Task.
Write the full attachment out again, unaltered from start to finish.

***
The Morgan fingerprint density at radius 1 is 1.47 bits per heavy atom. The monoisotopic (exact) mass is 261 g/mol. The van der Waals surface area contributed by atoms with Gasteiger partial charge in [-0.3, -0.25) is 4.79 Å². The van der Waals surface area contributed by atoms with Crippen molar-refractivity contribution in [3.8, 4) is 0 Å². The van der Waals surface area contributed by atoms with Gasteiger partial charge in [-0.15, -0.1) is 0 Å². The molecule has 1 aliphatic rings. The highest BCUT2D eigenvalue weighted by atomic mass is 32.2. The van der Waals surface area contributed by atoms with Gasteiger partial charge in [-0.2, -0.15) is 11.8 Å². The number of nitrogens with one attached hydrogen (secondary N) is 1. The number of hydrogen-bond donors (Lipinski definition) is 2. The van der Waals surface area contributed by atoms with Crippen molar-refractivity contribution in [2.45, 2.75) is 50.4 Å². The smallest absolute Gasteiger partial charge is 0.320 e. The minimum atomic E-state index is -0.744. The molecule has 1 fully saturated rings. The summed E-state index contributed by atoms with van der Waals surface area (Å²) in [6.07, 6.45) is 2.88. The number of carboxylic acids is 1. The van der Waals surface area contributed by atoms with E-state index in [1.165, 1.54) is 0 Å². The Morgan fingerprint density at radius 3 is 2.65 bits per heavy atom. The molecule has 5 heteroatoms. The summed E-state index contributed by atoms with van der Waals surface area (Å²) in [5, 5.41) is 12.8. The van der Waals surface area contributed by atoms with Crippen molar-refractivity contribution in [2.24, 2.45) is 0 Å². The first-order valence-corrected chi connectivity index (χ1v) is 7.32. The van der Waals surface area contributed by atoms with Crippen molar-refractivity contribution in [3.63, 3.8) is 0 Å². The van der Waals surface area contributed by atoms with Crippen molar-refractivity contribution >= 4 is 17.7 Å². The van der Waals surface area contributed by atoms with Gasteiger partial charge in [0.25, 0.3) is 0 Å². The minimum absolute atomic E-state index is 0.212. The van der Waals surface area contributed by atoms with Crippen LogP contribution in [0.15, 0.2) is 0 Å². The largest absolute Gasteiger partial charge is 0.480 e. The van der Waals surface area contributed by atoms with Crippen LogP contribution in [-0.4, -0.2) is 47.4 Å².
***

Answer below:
The Morgan fingerprint density at radius 1 is 1.47 bits per heavy atom. The monoisotopic (exact) mass is 261 g/mol. The van der Waals surface area contributed by atoms with Gasteiger partial charge in [-0.3, -0.25) is 4.79 Å². The van der Waals surface area contributed by atoms with Crippen molar-refractivity contribution in [3.8, 4) is 0 Å². The van der Waals surface area contributed by atoms with Gasteiger partial charge in [-0.15, -0.1) is 0 Å². The molecule has 1 aliphatic rings. The highest BCUT2D eigenvalue weighted by atomic mass is 32.2. The van der Waals surface area contributed by atoms with Gasteiger partial charge in [-0.2, -0.15) is 11.8 Å². The number of nitrogens with one attached hydrogen (secondary N) is 1. The number of hydrogen-bond donors (Lipinski definition) is 2. The van der Waals surface area contributed by atoms with Crippen molar-refractivity contribution in [2.45, 2.75) is 50.4 Å². The smallest absolute Gasteiger partial charge is 0.320 e. The minimum atomic E-state index is -0.744. The molecule has 1 fully saturated rings. The summed E-state index contributed by atoms with van der Waals surface area (Å²) in [6.07, 6.45) is 2.88. The number of carboxylic acids is 1. The van der Waals surface area contributed by atoms with E-state index in [1.165, 1.54) is 0 Å². The Morgan fingerprint density at radius 3 is 2.65 bits per heavy atom. The molecule has 5 heteroatoms. The summed E-state index contributed by atoms with van der Waals surface area (Å²) in [5, 5.41) is 12.8. The van der Waals surface area contributed by atoms with Crippen molar-refractivity contribution in [2.24, 2.45) is 0 Å². The first-order valence-corrected chi connectivity index (χ1v) is 7.32. The van der Waals surface area contributed by atoms with Crippen molar-refractivity contribution in [3.63, 3.8) is 0 Å². The van der Waals surface area contributed by atoms with Crippen molar-refractivity contribution >= 4 is 17.7 Å². The van der Waals surface area contributed by atoms with Gasteiger partial charge in [0.25, 0.3) is 0 Å². The minimum absolute atomic E-state index is 0.212. The van der Waals surface area contributed by atoms with Crippen LogP contribution in [0.15, 0.2) is 0 Å². The largest absolute Gasteiger partial charge is 0.480 e. The van der Waals surface area contributed by atoms with Crippen LogP contribution in [-0.4, -0.2) is 47.4 Å².